The kidnapping and presumed deaths of 43 students in Guerrero in 2014 remains a watershed case. President López Obrador created a presidential commission to investigate the case after taking office, and in 2019 a new special prosecutor was assigned to manage it. In August 2022, the government published the preliminary findings of the commission, which alleged that the students’ disappearance was a “crime of the state.” Dozens of arrest warrants were issued, and former attorney general Jesús Murillo Karam was arrested on charges of forced disappearance, torture, and obstruction of justice. However, in September, the special prosecutor unexpectedly resigned, and days later, an Inter-American Commission on Human Rights (IACHR) group of experts released a report alleging that members of López Obrador’s administration had been obstructing the investigation, particularly by intervening to protect members of the military from prosecution. Critics have expressed concern that López Obrador’s administration rushed the commission for political reasons. Significant portions of the commission’s evidence could not be verified, causing the case against Murillo to be suspended and over a dozen arrest warrants for military suspects to be revoked by October. Investigations into the disappearance remained ongoing at year’s end.
As in previous years, the government’s primary response to insecurity hotspots was the deployment of militarized forces. In 2019, a law pushed by President López Obrador established a nominally civilian-led gendarmerie that drew from the Army, Navy, and federal police. This National Guard has been sharply criticized by rights advocates for reinforcing the militarization of public security.
Homicides have plateaued in recent years, but remained near historic highs in 2022. Violence linked to organized crime was particularly acute in Zacatecas, Baja California, and Colima. While large organizations like the Jalisco New Generation Cartel (CJNG) and the Sinaloa Cartel continue to drive insecurity in some areas, the splintering of other criminal groups, along with the diversification of their revenue sources, has made efforts to combat the violence even more daunting.
Mexican prisons remain highly unsafe, with inmates commonly engaging in criminal activity while incarcerated.
|Do laws, policies, and practices guarantee equal treatment of various segments of the population?||1.001 4.004|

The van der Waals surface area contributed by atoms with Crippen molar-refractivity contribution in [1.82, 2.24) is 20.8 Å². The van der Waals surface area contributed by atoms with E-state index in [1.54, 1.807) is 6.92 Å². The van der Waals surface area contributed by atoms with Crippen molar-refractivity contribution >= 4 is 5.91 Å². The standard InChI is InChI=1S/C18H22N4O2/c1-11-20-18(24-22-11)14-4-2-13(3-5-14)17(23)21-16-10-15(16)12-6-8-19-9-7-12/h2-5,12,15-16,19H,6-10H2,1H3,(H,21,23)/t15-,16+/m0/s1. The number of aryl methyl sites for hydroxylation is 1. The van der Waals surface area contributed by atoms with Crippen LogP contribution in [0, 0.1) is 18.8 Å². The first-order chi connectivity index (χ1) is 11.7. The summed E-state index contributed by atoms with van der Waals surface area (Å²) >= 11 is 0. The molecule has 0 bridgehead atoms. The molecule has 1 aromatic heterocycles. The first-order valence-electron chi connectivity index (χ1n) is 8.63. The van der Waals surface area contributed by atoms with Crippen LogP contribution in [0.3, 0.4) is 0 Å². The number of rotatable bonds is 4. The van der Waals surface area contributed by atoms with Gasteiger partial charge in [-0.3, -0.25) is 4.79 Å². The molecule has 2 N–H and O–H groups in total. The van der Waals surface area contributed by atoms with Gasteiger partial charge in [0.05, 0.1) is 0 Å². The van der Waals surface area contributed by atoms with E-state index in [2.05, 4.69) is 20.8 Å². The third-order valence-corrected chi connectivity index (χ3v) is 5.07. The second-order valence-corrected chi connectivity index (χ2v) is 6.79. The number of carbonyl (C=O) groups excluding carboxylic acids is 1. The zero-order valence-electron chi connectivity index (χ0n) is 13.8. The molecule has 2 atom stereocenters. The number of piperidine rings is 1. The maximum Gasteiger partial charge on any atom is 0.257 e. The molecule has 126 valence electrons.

Mexican law bans discrimination based on ethnic origin, gender, age, religion, and sexual orientation. Nevertheless, lighter-skinned Mexicans enjoy substantial social advantage compared to Indigenous people and other distinct groups. The large Indigenous population experiences social and economic discrimination, and approximately 77 percent of Indigenous people live in poverty. Southern states with high concentrations of Indigenous residents suffer from deficient services. Because Indigenous groups are in particular danger from criminal violence, communities in Guerrero and Michoacán have formed self-defense groups, some of which were subsequently legalized. In 2021, a sharp rise in organized crime threats and violence targeting Indigenous communities prompted a wave of self-defense group formation in Chiapas. Afro-Mexicans face discrimination; the 2020 census included an option for Afro-Mexican self-identification for the first time.
LGBT+ people have strong legal protections, but they are unevenly enforced. Transgender women in particular face discrimination and violence.
Migrants from Central America and other regions, many of whom move through Mexico to reach the United States, have long faced persecution and criminal predation. The López Obrador administration initially sought to protect migrants, but reversed course in 2019 under US threats of punitive economic measures. In response, the National Guard was ordered to block or arrest migrants moving northward, a policy that led to both record detentions and numerous complaints of serious rights abuses in 2021. In January 2021, the bodies of 19 murder victims, including multiple migrants, were found in Tamaulipas, leading to murder charges against 12 Tamaulipas police officers.